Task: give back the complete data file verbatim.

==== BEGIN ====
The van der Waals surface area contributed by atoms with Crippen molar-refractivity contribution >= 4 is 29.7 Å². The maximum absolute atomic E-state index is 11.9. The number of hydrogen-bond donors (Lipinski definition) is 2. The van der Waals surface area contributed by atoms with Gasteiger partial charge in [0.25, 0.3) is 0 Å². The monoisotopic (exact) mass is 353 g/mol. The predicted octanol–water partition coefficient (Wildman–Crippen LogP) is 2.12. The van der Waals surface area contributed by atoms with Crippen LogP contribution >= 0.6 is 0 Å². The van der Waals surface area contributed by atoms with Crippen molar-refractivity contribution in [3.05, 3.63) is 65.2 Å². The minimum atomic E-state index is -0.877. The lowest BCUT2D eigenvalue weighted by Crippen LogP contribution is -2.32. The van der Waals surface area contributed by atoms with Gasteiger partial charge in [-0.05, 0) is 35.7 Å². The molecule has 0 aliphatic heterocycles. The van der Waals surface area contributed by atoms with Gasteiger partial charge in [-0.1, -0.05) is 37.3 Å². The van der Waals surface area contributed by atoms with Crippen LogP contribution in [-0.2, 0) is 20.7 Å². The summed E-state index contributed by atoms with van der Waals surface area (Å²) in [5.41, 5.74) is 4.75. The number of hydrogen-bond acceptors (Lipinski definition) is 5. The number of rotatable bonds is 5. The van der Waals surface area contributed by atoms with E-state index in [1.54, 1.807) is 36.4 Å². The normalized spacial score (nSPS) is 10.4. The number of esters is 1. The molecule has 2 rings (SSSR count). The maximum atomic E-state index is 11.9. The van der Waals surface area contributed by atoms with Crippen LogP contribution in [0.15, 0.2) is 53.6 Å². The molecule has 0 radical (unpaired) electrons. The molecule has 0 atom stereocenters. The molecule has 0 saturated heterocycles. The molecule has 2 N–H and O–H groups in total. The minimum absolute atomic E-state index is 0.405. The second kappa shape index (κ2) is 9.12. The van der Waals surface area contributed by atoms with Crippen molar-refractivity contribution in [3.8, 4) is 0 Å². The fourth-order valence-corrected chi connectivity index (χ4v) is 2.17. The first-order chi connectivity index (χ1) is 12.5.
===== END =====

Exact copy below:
The van der Waals surface area contributed by atoms with Crippen molar-refractivity contribution >= 4 is 29.7 Å². The maximum absolute atomic E-state index is 11.9. The number of hydrogen-bond donors (Lipinski definition) is 2. The van der Waals surface area contributed by atoms with Gasteiger partial charge in [0.25, 0.3) is 0 Å². The monoisotopic (exact) mass is 353 g/mol. The predicted octanol–water partition coefficient (Wildman–Crippen LogP) is 2.12. The van der Waals surface area contributed by atoms with Crippen LogP contribution >= 0.6 is 0 Å². The van der Waals surface area contributed by atoms with Crippen molar-refractivity contribution in [3.05, 3.63) is 65.2 Å². The minimum atomic E-state index is -0.877. The lowest BCUT2D eigenvalue weighted by Crippen LogP contribution is -2.32. The van der Waals surface area contributed by atoms with Gasteiger partial charge in [-0.05, 0) is 35.7 Å². The molecule has 0 aliphatic heterocycles. The van der Waals surface area contributed by atoms with Gasteiger partial charge in [-0.1, -0.05) is 37.3 Å². The van der Waals surface area contributed by atoms with Crippen LogP contribution in [-0.2, 0) is 20.7 Å². The summed E-state index contributed by atoms with van der Waals surface area (Å²) in [5.41, 5.74) is 4.75. The number of hydrogen-bond acceptors (Lipinski definition) is 5. The number of rotatable bonds is 5. The van der Waals surface area contributed by atoms with E-state index in [1.54, 1.807) is 36.4 Å². The normalized spacial score (nSPS) is 10.4. The number of esters is 1. The molecule has 2 rings (SSSR count). The maximum atomic E-state index is 11.9. The van der Waals surface area contributed by atoms with Crippen LogP contribution in [0.15, 0.2) is 53.6 Å². The molecule has 0 radical (unpaired) electrons. The molecule has 0 atom stereocenters. The molecule has 0 saturated heterocycles. The molecule has 2 N–H and O–H groups in total. The minimum absolute atomic E-state index is 0.405. The second kappa shape index (κ2) is 9.12. The van der Waals surface area contributed by atoms with Crippen molar-refractivity contribution in [3.8, 4) is 0 Å². The fourth-order valence-corrected chi connectivity index (χ4v) is 2.17. The first-order chi connectivity index (χ1) is 12.5.